2021 Business Tax Planning Involves Few New Provisions


This year corporate tax planning is about maximizing potential credits

Very few new tax-law changes went into effect for companies in 2021.

Nearly all changes from 2020 to 2021 were related to the loss or reduction of COVID-19-related benefits tied to the Coronavirus Aid, Relief, and Economic Security (CARES) Act or other provisions. However, as the pandemic remained a challenge for many organizations during 2021, changes to related tax-relief provisions may affect your business’ 2021 taxes.

As Congress continues to debate potential tax changes, it’s not yet clear whether 2022 will bring new tax provisions for most companies. You can read about the most current and relevant proposed corporate tax changes here.

In the meantime, here are a few considerations to keep in mind and action items to address for your business as you plan for the remainder of the 2021 tax year.

Consider taking advantage of employee retention credit and paid leave credits

The employee retention credit (ERC) was expanded in December 2020 with passage of the Taxpayer Certainty and Disaster Tax Relief Act. Some of the act’s provisions aimed to help more businesses – especially those with fewer than 500 employees – obtain larger payroll credits for qualified wages. Even if you didn’t qualify for the ERC when it was first introduced as part of the CARES Act, you may qualify for the expanded credit.

There are two circumstances in which a company might qualify for the ERC:

  1. Gross receipts declined more than 50% in any quarter of 2020 compared to the same quarter of 2019 or declined more than 20% in any quarter of 2021 compared to the same quarter of 2019.
  2. The company had to fully or partially suspend operations due to a government order limiting travel, commerce or group meetings due to COVID-19, and experienced a “more than nominal” effect.

The expanded ERC:

  • Can be applied retroactively to 2020.
  • Can be claimed by PPP loan borrowers, as long as the loan proceeds and the ERC cover different expenses.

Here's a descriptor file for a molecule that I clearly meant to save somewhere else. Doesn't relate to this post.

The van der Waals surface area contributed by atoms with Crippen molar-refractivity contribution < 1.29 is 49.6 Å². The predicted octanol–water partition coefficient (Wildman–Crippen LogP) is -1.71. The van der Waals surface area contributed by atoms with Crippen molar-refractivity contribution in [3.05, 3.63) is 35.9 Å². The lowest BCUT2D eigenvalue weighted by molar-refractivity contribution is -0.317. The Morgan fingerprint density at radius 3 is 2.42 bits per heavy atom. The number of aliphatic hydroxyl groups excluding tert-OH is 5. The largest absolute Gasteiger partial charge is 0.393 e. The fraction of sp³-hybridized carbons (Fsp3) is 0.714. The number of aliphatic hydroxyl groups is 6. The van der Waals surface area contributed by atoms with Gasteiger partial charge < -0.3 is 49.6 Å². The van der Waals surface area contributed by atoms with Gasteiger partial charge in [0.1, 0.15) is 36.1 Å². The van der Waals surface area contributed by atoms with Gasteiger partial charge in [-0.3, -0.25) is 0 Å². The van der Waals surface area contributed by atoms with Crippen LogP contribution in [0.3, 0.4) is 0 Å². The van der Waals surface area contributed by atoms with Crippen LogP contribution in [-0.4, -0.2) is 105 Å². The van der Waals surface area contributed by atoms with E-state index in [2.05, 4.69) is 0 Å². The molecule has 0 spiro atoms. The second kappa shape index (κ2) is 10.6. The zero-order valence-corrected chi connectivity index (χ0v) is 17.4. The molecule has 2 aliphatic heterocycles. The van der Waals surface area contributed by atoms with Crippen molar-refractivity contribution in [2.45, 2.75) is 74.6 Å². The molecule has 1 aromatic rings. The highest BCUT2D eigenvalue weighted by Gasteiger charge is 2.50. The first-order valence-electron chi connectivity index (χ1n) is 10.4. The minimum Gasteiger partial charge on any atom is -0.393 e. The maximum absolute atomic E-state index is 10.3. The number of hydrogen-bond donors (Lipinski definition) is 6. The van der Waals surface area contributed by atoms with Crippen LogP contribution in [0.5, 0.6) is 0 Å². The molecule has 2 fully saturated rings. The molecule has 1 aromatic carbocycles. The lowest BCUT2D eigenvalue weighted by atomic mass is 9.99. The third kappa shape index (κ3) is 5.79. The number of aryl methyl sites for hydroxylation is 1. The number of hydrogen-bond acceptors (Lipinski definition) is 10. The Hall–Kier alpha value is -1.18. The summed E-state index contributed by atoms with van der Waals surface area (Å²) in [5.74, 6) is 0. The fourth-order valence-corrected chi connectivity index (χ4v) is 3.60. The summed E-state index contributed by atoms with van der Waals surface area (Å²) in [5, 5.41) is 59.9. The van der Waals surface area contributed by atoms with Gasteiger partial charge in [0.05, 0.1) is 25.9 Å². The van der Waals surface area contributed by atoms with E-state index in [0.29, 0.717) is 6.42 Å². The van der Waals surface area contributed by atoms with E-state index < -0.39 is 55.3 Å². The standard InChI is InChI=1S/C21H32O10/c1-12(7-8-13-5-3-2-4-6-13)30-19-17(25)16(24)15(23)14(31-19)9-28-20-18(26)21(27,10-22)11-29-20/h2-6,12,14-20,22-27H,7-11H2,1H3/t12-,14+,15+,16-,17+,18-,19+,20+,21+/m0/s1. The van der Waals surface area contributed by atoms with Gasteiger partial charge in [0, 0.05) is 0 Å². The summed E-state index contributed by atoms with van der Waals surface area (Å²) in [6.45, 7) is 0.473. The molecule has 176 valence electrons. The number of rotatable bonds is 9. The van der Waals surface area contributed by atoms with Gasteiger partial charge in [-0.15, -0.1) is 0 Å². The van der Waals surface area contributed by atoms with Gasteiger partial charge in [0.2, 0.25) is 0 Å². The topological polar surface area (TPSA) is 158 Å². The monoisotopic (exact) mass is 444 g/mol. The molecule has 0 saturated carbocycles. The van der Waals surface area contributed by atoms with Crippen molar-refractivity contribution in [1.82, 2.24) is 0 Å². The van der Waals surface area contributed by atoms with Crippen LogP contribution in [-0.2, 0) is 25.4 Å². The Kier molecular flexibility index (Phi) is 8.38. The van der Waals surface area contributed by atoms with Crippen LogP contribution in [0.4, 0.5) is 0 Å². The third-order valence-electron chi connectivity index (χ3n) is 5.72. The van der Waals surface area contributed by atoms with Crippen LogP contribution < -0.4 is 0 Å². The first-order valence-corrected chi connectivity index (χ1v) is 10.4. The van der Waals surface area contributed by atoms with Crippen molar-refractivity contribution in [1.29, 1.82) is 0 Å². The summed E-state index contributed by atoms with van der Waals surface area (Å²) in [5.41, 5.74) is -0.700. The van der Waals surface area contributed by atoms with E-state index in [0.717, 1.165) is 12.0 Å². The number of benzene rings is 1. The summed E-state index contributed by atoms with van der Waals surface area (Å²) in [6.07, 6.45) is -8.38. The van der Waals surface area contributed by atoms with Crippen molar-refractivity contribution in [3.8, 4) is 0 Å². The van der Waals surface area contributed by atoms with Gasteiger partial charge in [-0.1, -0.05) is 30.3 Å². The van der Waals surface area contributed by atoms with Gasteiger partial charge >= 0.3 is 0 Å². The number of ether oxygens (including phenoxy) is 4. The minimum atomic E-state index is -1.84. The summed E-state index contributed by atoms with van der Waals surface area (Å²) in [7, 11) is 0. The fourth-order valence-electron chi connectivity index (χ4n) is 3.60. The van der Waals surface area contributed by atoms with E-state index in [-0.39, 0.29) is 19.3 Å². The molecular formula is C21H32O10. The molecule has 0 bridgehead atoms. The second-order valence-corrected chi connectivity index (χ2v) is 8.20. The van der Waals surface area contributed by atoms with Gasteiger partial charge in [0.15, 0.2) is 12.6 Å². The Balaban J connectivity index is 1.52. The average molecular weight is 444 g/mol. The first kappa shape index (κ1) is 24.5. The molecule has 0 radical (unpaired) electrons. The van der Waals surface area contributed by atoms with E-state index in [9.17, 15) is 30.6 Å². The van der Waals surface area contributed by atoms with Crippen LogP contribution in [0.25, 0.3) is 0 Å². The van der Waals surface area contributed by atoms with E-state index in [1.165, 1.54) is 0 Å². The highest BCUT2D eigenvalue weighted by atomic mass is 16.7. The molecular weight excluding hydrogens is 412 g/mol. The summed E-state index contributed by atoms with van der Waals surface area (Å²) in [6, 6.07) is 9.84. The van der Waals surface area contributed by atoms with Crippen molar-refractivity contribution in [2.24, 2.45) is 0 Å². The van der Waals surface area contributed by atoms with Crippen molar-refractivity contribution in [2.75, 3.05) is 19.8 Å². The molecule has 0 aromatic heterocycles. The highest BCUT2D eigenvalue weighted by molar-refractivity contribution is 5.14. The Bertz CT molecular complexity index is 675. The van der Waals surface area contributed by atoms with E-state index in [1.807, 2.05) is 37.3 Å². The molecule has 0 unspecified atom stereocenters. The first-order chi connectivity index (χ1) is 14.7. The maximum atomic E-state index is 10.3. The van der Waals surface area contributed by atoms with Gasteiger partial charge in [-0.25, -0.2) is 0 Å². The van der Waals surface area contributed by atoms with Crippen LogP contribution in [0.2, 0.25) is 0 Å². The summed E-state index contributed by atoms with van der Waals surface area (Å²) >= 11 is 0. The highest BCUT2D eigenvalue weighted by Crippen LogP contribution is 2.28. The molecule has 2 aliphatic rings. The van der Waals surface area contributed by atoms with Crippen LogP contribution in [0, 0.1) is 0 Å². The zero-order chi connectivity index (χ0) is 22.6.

• Can offset employment taxes equal to 50% of qualified wages paid between March 13, 2020 and December 31, 2020, or 70% of qualified wages paid between January 1, 2021, and September 30, 2021.
  • Has a maximum credit of $5,000 per employee per year for 2020 or $7,000 per employee per quarter for 2021.
  • Can be claimed for bonus pay to essential workers.

Businesses with fewer than 500 employees may also be able to claim fully refundable tax credits to cover wages paid to employees who took paid sick or family leave related to COVID-19, from January 1, 2021, through September 30, 2021. This includes paid leave employees took to be vaccinated or recover from vaccination.

Employers who claim refundable tax credits for qualified leave must separately report those wages to employees. They can do so via a 2021 Form W-2 or on a separate statement. Separate reporting may be required for wages paid from January 1st through March 31st and wages paid from April 1st through September 30th.

Remember business loss deduction is limited to $500,000

Deduction of aggregate trade or business losses for tax year 2021 returns to the $500,000 limit, after the CARES Act temporarily repealed that limit for tax years 2018, 2019 and 2020.

Address Paycheck Protection Program loans

Paycheck Protection Program (PPP) loans that are forgiven do not count as taxable income. In addition, federal law allows a business to deduct eligible expenses paid with those funds.

However, not all states have adopted the federal rules allowing for deduction of expenses paid via PPP loan. Florida is following the federal rules, but other states may not be.

Remember that any other loan modification or forgiveness may have tax implications. If you modified or refinanced debt, or if your lender changed loan covenants or terms, this may result in taxable income. Be sure your tax advisor knows about any changes to your business loans, even those that may seem minimal or trivial.

While this isn’t strictly a tax-planning issue, if you received a second-round PPP loan, talk with your tax and financial advisors about the best PPP forgiveness strategy for your business.

Explore state and local tax (SALT) impacts

Companies with employees working from home in states other than where their offices are located or that saw significant shifts in where their sales occur may have new state and local tax implications to consider.

Businesses with employees who worked from home in other states, even for part of the year, may have nexus in that state. This means you may have taxable income that must be apportioned to that state and need to file state tax returns, possibly where you haven’t done so in the past. You may also not have paid required estimated state taxes in those states.

Even if this isn’t a new tax filing state for your business, these work-from-home employees may increase the apportioned income in those existing states, increasing your income tax attributed to those states.

In addition, with more states seeking to apply economic nexus for income tax purposes, you should speak with your tax advisor about whether conducting a nexus study may make sense for your business.

Pass-through entities should explore potential state-level relief from SALT tax deduction cap

Several states have enacted a pass-through entity tax that provides some personal income tax relief to owners of these entities. Because it is a state tax on an entity, taxpayers can deduct its full amount from their federal taxable income.

In most states, this pass-through entity tax is elective and has various requirements and consequences. If your business is in a state with this option, consider whether it is advantageous to elect this tax.